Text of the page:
On a winter evening in 2008, my dachshund Hanno did something that dachshunds are apparently inclined to do. She crawled inside an American Apparel hoodie tossed on the couch. And she kept crawling—through the sweatshirt, up through the sleeve and out.
Well, not out. Because Hanno got stuck. In the sleeve. Like an idiot.
I don’t recall who took the photo, whether it was me or my wife. In any case, it immediately became a hit with our friends (one friend actually dressed up as Hanno-in-a-sleeve for Halloween). And not just our friends. At the time I owned a little website called FailDogs.com—a Tumblr blog that featured pictures of dogs failing in ways that only dogs seem to be able to do. The photo went up there and received tens of thousands of views.
That was pretty much the end of it. I sold the site to Ben Huh, the founder of LOLcats later that year in exchange for a dollar and a certificate commemorating the achievement (it was later rolled into FailBlog.com). I never cashed the check but considered it my first win as a businessman. The time our dog got trapped in a sweatshirt was little more than an inside joke between my wife and I for the next several years.
That is, until about two years ago. My wife sent me an email. All it said was “I can’t believe this. Check #20” and had a link to a BuzzFeed article with the headline: 21 Animals That Desperately Need A Hand.
Number #20 was Hanno. My dog, featured, as ‘This dog who has no idea what happened last night and why he’s wearing someone else’s clothes’. But more frustrating, the link was credited to bunnyfood.tumblr.com.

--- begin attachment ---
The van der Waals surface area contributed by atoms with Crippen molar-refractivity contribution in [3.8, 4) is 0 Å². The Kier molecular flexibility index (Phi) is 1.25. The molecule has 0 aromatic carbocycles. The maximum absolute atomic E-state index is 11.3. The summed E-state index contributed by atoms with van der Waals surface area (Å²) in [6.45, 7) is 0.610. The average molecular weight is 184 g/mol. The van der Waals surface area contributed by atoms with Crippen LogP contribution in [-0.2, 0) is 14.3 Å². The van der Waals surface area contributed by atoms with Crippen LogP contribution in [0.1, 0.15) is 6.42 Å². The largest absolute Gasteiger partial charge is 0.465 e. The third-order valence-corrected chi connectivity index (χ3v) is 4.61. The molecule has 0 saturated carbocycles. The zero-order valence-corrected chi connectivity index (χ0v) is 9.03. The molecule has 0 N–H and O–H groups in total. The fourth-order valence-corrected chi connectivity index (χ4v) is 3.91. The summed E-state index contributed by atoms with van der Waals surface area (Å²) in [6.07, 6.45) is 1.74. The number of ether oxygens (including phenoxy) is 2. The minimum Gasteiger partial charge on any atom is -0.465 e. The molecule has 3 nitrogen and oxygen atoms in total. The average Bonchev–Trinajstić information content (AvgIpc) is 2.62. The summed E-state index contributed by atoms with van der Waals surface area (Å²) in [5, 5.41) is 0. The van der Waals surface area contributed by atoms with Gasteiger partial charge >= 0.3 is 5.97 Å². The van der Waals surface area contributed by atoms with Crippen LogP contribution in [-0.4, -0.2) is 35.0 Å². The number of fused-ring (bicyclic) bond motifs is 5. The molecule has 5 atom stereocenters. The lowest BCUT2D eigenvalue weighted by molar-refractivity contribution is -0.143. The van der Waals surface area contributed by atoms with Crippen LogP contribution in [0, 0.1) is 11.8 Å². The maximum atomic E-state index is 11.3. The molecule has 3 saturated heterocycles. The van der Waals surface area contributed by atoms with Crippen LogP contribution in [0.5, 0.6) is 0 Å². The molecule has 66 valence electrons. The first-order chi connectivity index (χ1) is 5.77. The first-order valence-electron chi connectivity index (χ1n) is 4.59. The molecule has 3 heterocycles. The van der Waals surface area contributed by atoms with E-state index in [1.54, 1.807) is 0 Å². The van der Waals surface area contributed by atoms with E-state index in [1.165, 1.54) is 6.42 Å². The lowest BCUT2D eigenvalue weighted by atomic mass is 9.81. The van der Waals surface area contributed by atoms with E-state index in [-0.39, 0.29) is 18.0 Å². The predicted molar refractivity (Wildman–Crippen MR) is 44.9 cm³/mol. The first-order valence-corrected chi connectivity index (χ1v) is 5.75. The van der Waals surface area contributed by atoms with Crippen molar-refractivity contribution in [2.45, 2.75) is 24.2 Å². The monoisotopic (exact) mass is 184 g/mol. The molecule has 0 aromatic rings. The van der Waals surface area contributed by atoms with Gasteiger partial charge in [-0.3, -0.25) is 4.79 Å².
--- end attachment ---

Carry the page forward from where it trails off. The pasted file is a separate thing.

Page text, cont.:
When one site steals an old photo of your dog, I guess you let it slide. Because after joking about it, we forgot. Besides, it’s not even the funniest example. Sometime after that, our dog did it again. I was in our apartment in New York City working on my book and all of a sudden, I heard a loud thump. Hanno had crawled even deeper in a sweatshirt and taken a nap. Only when she awoke did she realize, to paraphrase Heraclitus, that this was not the same sweatshirt and was not the same (slender) puppy.
Here she is on the floor, having fallen off the couch. She looks like she’s wearing a bodysuit. She refused to move until I fixed this all for her.
BuzzFeed has a reputation for stealing content. As Maddox, the notorious writer and one of the earliest critics of BuzzFeed has pointed out, entire lists have been stolen without giving credit to the original source. The stolen and preposterously lazy and incorrect attribution of the photo of my dog is proof. But they are not the only thieves—nor the most flagrant.
Over the last few months, I’ve tracked that photo to multiple other sites—was it virality or thieves, stealing from thieves? It’s funny. As a dog owner, I’m thrilled. Who wouldn’t want to see their cute little dog everywhere? (For my part, I have made it a point to include Hanno in my own presentations.) As a copyright owner, well, I’m less thrilled. Who are these people to jack photos and use them however they like—raising millions of dollars on the back of such content? The writer who’d “aggregated it” had gone from a contributor to a staff writer with more than 800 posts to their name. Now, the site, was slowly and covertly deleting embarrassing posts from its history over time, pretending as if it all never happened.